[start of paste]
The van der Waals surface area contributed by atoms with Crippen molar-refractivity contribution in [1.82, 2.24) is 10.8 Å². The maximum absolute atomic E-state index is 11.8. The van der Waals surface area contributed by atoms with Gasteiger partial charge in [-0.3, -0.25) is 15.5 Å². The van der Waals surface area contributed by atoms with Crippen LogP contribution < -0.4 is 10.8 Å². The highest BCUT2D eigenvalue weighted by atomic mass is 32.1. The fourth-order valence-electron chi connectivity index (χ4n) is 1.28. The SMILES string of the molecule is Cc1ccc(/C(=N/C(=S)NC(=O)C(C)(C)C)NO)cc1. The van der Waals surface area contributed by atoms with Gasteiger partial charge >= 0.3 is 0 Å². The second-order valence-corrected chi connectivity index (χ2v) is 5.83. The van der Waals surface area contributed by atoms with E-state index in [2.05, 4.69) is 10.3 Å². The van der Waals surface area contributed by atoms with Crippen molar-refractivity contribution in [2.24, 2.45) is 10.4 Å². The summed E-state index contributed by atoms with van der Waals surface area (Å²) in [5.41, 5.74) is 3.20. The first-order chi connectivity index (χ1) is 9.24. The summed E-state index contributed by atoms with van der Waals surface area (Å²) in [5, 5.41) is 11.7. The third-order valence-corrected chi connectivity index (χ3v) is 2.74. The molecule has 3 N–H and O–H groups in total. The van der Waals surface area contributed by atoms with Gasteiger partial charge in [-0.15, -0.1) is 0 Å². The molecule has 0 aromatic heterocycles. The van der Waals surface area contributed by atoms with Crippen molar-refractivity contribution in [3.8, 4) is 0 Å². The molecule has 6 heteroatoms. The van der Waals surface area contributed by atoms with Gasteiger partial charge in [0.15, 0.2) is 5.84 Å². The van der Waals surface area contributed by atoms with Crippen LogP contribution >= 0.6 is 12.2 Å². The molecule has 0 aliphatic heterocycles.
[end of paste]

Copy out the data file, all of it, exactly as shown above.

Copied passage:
The van der Waals surface area contributed by atoms with Crippen molar-refractivity contribution in [1.82, 2.24) is 10.8 Å². The maximum absolute atomic E-state index is 11.8. The van der Waals surface area contributed by atoms with Gasteiger partial charge in [-0.3, -0.25) is 15.5 Å². The van der Waals surface area contributed by atoms with Crippen LogP contribution < -0.4 is 10.8 Å². The highest BCUT2D eigenvalue weighted by atomic mass is 32.1. The fourth-order valence-electron chi connectivity index (χ4n) is 1.28. The SMILES string of the molecule is Cc1ccc(/C(=N/C(=S)NC(=O)C(C)(C)C)NO)cc1. The van der Waals surface area contributed by atoms with Gasteiger partial charge >= 0.3 is 0 Å². The second-order valence-corrected chi connectivity index (χ2v) is 5.83. The van der Waals surface area contributed by atoms with E-state index in [2.05, 4.69) is 10.3 Å². The van der Waals surface area contributed by atoms with Crippen molar-refractivity contribution in [2.24, 2.45) is 10.4 Å². The summed E-state index contributed by atoms with van der Waals surface area (Å²) in [5.41, 5.74) is 3.20. The first-order chi connectivity index (χ1) is 9.24. The summed E-state index contributed by atoms with van der Waals surface area (Å²) in [5, 5.41) is 11.7. The third-order valence-corrected chi connectivity index (χ3v) is 2.74. The molecule has 3 N–H and O–H groups in total. The van der Waals surface area contributed by atoms with Gasteiger partial charge in [-0.15, -0.1) is 0 Å². The molecule has 0 aromatic heterocycles. The van der Waals surface area contributed by atoms with Crippen molar-refractivity contribution in [3.8, 4) is 0 Å². The molecule has 6 heteroatoms. The van der Waals surface area contributed by atoms with Gasteiger partial charge in [0.15, 0.2) is 5.84 Å². The van der Waals surface area contributed by atoms with Crippen LogP contribution >= 0.6 is 12.2 Å². The molecule has 0 aliphatic heterocycles.